Breath tests and sniffer dogs at nightclubs?
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Breath tests and sniffer dogs at nightclubs?

News recently surfaces that London Metropolitan Police are trialling breath testing at some clubs in London. The idea, obviously, is to crack down on alcohol-fuelled violence. By breath testing punters, it could avoid them “pre-loading” or pre-drinking, and showing up wasted.

The idea is currently being tested in Romford and Croydon. If the breathalyser shows that the reveller is more than double the level drink-driving level, they will be refused entry.

For reference, England’s alcohol limit for drivers is 80 mg of alcohol per 100 ml of blood compared to Australia’s limit of 50 mg per 100 ml of blood.

Testing in a small number of Croydon clubs began on January 30, 3015 and has already proved successful, according to Chief Inspector Gary Taylor. “[The clubs] have told us that it did help reduce violence and confrontations involving door staff. The breathalyser helped to stop people who were persistently trying to get into clubs when they clearly had to too much to drink.

“The breathalyser helps to reduce the number of arguments when door staff refuse entry to someone who is intoxicated. In the past door staff would get involved in long arguments with people who were refused entry. People who were arguing with staff were more likely to accept the results of the breathalyser,” he said.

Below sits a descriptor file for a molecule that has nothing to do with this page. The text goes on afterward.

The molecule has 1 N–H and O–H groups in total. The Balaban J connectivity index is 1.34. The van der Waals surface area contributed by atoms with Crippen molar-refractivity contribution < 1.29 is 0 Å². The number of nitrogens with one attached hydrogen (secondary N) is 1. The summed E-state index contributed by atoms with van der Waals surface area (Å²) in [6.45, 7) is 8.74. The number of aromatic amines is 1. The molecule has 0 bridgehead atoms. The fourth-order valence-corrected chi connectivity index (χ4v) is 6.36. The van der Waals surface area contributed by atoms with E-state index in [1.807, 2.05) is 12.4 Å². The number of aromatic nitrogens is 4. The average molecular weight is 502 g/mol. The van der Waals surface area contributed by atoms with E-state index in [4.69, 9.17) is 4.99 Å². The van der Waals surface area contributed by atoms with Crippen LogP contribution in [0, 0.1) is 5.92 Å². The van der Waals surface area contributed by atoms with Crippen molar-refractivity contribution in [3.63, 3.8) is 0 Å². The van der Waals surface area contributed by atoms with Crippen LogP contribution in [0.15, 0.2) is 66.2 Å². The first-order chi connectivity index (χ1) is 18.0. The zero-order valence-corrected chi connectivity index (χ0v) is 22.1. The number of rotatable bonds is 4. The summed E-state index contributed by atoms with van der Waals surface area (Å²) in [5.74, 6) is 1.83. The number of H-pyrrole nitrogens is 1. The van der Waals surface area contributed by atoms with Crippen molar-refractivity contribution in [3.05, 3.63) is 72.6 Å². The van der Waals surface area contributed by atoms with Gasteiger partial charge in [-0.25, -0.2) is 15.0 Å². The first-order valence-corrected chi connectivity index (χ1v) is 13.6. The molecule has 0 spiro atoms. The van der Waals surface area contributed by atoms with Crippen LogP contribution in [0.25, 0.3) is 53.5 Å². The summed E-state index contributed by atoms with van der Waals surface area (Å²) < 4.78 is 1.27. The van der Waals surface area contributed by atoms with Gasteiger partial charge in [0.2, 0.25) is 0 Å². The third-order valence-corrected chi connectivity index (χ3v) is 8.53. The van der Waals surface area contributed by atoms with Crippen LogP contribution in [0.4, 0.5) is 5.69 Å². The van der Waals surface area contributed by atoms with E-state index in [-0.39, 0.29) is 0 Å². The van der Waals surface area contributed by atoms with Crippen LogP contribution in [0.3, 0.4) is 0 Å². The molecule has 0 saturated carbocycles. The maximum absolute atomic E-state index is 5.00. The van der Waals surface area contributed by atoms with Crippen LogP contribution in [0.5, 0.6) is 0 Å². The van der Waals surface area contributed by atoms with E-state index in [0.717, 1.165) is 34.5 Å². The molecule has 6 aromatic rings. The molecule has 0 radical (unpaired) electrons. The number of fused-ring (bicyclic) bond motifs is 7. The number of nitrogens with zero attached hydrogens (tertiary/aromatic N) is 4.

But WAIT, there’s more.

A new addition to the idea has been include sniffer dogs.

In light of recent drug-related deaths at famed nightclub Fabric, police have provided a series of requirements that the club need to adhere to in order to keep their license. One of these includes employing sniffer dogs on hand, every night, for at least 50% of the opening hours.

The Guardian broke it down: Per dog and handler, that’s £300 per four-hour shift. And they will reportedly need seven dogs per night. More stringent ID and bag checks are also required.

Chief Inspector Ian Howells, of the Met says, “The relationship between the club and police has been good. There’s a good level of support. With the two recent deaths we have sought to engage to improve the security and search regime to mitigate further risks.”

Both suggestions – dogs and breathalysers – have drawn polarised responses. While some have been hailing it as a great move forward in terms of allowing punters to party safely, otherwise have criticised it as draconian, saying that it will obliterate London’s nightlife.

What do you think?




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